Executive Director Announces Retirement Plans

How do you know the right time to retire? Luke Gascho, Merry Lea’s executive director, has asked this question of friends.

“You’ll know,” they replied.

Luke, who turned 66 this fall, says he has a strong internal sense that it is time to let go of leadership at Merry Lea. He announced his intent to retire on June 30, 2019 at a staff meeting on Monday, November 12.

“I’m grateful to have such an amazing team—and know you will carry on the mission well. I believe there are other excellent people out there who can join the team to aid in carrying out the vision. I feel satisfied with what we have accomplished at Merry Lea as a team working together––and I am ready for opportunities in the retirement chapter of my life,” Luke told his seventeen colleagues. Team members were sobered by the news but not entirely surprised. Some admitted to fighting tears.

Like many grandparents, Luke and his wife, Becky, look forward to more easily spending time with grandchildren who live at a distance. Luke also enjoys multiple hobbies: woodworking, photography, gardening and nurturing an orchard. He plans to continue reading about his professional interests, which include ecology, leadership, faith and the intersections between them. He may do some writing on these themes as well.

The Heartbeat of Merry Lea: Programs and Collaboration

“My work has allowed me to grow in each of the areas I’m interested in,” Luke says.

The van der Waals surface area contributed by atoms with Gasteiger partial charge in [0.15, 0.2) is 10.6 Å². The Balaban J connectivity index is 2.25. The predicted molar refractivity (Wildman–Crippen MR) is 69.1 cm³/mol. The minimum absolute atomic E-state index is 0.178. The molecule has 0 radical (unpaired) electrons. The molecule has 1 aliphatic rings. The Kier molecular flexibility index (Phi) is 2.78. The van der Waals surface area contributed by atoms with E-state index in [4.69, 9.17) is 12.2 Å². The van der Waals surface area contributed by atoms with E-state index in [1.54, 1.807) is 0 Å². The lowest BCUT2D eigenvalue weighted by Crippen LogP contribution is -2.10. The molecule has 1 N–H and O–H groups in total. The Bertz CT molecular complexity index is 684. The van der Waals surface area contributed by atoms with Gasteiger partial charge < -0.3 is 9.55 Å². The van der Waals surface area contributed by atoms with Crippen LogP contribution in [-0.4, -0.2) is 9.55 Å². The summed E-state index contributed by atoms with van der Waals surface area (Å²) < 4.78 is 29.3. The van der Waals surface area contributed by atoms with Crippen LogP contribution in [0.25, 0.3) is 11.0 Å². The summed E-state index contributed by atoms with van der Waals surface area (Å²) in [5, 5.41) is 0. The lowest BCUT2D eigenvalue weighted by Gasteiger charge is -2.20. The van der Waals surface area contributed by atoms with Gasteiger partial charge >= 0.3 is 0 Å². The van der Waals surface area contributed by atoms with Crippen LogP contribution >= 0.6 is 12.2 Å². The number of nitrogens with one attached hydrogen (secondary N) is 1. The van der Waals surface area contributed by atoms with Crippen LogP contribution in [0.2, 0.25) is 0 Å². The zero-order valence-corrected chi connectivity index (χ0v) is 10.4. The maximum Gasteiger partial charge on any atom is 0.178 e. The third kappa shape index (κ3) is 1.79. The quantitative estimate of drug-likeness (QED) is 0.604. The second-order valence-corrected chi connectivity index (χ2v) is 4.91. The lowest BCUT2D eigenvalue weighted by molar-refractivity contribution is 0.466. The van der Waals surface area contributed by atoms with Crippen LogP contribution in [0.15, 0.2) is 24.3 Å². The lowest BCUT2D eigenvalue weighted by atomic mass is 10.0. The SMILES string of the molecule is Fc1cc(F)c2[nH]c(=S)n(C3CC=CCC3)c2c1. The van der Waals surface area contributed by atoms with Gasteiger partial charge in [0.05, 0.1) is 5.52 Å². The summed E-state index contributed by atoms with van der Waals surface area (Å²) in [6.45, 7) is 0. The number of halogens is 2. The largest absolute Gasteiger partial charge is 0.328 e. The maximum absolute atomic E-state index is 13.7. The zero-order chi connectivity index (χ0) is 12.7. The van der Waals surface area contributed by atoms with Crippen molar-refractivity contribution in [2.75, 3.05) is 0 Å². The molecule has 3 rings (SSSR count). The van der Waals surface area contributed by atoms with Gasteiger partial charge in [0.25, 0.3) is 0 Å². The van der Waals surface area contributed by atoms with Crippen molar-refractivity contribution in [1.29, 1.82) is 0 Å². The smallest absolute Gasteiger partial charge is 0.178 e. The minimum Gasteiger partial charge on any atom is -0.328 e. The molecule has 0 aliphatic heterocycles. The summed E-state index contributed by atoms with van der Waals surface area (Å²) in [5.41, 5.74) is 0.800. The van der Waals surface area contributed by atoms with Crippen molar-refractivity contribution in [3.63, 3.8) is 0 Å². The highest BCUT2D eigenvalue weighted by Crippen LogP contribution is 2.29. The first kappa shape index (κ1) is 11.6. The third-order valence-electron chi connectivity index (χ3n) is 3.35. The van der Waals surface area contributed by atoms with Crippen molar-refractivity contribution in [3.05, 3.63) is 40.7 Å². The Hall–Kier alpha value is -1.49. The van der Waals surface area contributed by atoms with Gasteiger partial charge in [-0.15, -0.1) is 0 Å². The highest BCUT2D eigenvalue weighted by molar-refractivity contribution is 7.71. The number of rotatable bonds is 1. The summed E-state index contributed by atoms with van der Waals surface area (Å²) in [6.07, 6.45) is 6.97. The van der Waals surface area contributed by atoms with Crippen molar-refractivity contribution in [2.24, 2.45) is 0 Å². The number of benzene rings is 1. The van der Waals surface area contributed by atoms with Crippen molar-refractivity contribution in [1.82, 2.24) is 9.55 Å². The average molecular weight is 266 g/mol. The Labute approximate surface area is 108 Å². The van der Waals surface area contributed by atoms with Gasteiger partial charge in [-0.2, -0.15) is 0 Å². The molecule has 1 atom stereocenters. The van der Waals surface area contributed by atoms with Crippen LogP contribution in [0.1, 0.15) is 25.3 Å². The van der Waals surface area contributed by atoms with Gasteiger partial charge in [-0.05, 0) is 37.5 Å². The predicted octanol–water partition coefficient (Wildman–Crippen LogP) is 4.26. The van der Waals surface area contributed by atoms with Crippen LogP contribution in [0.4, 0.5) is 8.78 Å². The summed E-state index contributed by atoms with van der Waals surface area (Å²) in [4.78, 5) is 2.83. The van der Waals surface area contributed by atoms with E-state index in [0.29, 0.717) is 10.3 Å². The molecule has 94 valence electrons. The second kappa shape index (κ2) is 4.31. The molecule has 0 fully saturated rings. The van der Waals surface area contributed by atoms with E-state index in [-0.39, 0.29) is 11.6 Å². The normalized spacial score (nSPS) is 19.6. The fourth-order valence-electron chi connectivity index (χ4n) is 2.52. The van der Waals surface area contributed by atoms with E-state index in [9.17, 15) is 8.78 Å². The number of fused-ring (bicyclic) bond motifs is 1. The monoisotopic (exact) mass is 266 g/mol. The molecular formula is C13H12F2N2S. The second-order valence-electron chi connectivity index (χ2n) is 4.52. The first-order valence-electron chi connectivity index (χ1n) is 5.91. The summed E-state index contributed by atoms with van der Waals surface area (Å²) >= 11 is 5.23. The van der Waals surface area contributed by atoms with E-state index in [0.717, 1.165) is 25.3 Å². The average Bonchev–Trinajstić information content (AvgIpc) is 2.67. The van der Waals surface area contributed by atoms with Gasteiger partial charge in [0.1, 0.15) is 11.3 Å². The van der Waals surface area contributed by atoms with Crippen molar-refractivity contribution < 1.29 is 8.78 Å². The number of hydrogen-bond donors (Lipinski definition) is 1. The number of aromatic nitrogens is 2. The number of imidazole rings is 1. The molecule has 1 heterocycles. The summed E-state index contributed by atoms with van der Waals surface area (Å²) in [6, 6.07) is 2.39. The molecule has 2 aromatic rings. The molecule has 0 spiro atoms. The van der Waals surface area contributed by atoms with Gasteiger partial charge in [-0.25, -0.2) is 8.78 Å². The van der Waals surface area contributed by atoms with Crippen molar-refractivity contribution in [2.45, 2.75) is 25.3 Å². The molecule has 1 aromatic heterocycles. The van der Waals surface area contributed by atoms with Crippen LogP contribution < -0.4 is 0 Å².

During his 21 years of leadership at Merry Lea, Luke oversaw the design and construction of Rieth Village and the development of the undergraduate programs based there. The Master’s in Environmental Education and the Merry Lea Sustainable Farm came into existence during this time as well. Luke saw care for the earth as integral to the Christian faith, and this vision led to the founding of the Mennonite Creation Care Network.  At Goshen College, he led strategic planning processes and was instrumental in the creation of the Institute for Ecological Regeneration.

According to Luke, the heartbeat of Merry Lea is not any individual. It is these programs and the web of people who have already demonstrated good leadership guiding them.

“We have a good collaborative relationship. We are not solo operators,” he says.

A subcommittee of the Merry Lea Board is already at work on succession planning. The subcommittee consists of Marcia McNagny, Ann Vendrely, Ken Newbold, John Yordy and Heather Harwood.